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Fruit Growing


18 To 20 Inches Above The Ground
A Wrong Idea Of Inter-planting
Acres Of Oranges To A Man
Aged Peach Trees
Almond And Peach
Almond Planting
Almond Pollination
Almond Seedlings
Apple Budding
Apple Root-grafts
Apples And Alfalfa
Apples And Cherries For A Hot Place
Apricot Propagation
As To Use Of The Land You Lose Time By Growing The Seedlings In Place

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Pruning Cherries








I have cherry trees in their third season which have been given the
usual winter pruning. The trees are putting forth a great many more
branches than are required, and naturally many of the branches are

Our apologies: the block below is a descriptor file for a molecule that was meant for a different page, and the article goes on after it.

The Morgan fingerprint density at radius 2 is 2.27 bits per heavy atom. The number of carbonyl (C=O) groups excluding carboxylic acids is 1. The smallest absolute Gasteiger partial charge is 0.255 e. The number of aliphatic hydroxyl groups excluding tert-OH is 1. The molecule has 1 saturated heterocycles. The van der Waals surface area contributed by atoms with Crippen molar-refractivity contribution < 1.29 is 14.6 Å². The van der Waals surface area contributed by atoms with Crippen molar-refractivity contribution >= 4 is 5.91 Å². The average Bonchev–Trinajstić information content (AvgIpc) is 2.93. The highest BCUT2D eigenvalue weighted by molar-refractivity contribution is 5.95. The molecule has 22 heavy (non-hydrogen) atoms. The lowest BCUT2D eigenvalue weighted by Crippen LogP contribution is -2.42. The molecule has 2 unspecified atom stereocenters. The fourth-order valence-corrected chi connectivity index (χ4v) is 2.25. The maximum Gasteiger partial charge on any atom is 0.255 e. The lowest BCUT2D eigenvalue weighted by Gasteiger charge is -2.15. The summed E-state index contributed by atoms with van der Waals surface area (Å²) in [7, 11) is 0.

growing across the tree. In cutting these extra branches, I am informed
that there is a way to trim them so that they will eventually form fruit
spurs. I had an idea that in order to do this it would be well to cut
about one inch from the main branch. Some one has told me that this
would merely cause the little branch to sprout again.

Cherry shoots which are not required or desired for branch-forming can
be transferred into fruit spurs, if the tree is of bearing age, by
shortening them in. Do not, however, cut at an arbitrary distance of one
inch from the starting point, but rather save one or two buds at
whatever distance from the starting point these may be growing. If the
tree is too young to bear, only growth shoots may appear from these
buds, but they are likely to be short and will support fruit spurs
later. This practice should not be carried to excess or you will have
too many small shoots which will not get light enough to bear good
fruit, even if fruit spurs should appear.





Next: Pollination Of Black Tartarian

Previous: Renewing Cherry Trees



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